Lately I've been enjoying a love affair with orange zest – in the kitchen, that is.
I recently added a bit to my chocolate chip cookie dough to give the cookies a fruity perfume. I scraped some into a stew of chicken with prunes and olives to bring up the flavors. And I stirred a heaping teaspoon into a yogurt-muesli breakfast to bring vitality to an otherwise sleepy concoction.
I didn't start using zest regularly in my cooking until I was introduced to the micro-planer, a long ruler-shaped strip of aluminum that is the cook's version of a carpenter's rasp. This handy, inexpensive tool makes child's play of grating citrus zest – and hard cheeses and fresh ginger, for that matter.
It's easiest to zest an orange before peeling, but since I can't seem to ever get enough of the stuff, I save the peel whenever I eat an orange, wrap it in plastic and try not to lose it in the depths of the refrigerator. The peel remains "zestable" for at least three days.
Next time you see navel oranges in the market, pick up a few and try this interesting side salad, adapted from my vegan cookbook, Lorna Sass' Complete Vegetarian Kitchen. The salad celebrates both the zest and the juicy fruit.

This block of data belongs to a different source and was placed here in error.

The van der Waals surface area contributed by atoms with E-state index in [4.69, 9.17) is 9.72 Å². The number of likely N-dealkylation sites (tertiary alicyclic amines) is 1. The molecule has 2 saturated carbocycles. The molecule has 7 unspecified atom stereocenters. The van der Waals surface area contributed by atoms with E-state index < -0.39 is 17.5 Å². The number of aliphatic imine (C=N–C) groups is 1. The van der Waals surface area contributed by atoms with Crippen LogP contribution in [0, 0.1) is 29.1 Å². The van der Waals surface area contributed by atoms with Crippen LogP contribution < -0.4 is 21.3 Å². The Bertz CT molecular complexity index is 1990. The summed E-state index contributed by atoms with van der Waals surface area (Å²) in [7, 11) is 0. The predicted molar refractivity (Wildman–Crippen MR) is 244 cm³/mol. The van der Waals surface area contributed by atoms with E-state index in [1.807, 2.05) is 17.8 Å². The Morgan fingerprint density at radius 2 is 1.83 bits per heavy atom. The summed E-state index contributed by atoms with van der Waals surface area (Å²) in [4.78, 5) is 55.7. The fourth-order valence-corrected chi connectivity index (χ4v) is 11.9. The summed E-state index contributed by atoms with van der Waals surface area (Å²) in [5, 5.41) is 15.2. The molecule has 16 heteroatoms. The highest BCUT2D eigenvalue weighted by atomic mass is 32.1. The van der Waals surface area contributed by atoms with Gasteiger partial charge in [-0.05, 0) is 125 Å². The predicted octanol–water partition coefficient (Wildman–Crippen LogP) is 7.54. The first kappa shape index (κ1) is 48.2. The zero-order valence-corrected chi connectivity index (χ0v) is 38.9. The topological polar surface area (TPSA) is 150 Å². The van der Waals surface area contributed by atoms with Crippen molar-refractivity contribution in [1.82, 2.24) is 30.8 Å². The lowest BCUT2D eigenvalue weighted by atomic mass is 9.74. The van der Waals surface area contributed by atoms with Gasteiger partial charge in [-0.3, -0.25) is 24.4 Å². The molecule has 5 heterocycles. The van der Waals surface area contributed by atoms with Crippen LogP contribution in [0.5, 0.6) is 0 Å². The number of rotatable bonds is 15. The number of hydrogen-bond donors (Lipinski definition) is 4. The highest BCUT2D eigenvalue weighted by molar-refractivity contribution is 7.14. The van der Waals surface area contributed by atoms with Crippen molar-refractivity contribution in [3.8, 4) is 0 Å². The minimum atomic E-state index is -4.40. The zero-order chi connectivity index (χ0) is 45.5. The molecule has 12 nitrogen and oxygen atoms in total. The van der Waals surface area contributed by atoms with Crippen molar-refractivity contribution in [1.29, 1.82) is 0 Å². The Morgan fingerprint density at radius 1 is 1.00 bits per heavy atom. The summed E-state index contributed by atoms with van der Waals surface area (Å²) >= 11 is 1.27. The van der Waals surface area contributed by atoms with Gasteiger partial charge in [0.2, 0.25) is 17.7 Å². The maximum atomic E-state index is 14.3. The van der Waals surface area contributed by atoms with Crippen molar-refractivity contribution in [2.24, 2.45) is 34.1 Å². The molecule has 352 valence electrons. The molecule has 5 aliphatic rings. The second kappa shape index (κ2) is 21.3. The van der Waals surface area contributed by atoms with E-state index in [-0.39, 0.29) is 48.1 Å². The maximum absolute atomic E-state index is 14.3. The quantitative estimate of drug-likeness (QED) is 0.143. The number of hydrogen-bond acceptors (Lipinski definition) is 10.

Remove the stringy stalks of the fennel and reserve them for stock. Chop any fennel fronds and set them aside. Thinly slice the fennel bulbs.
Zest the oranges with a micro-planer or the finest side of a box grater. Reserve the zest. Peel the oranges and remove any pith. With a serrated knife, thinly slice the oranges crosswise.
Arrange the radicchio on a platter or four salad plates. Fan out the orange and fennel slices in an attractive pattern on top. Sprinkle on the walnuts and chopped fennel fronds.
In a small bowl or jar, combine the oil, vinegar, salt, and zest. Stir or shake well. Taste and add more salt, if you wish. Drizzle over the salad just before serving.
Recipe copyright, Lorna Sass, 2008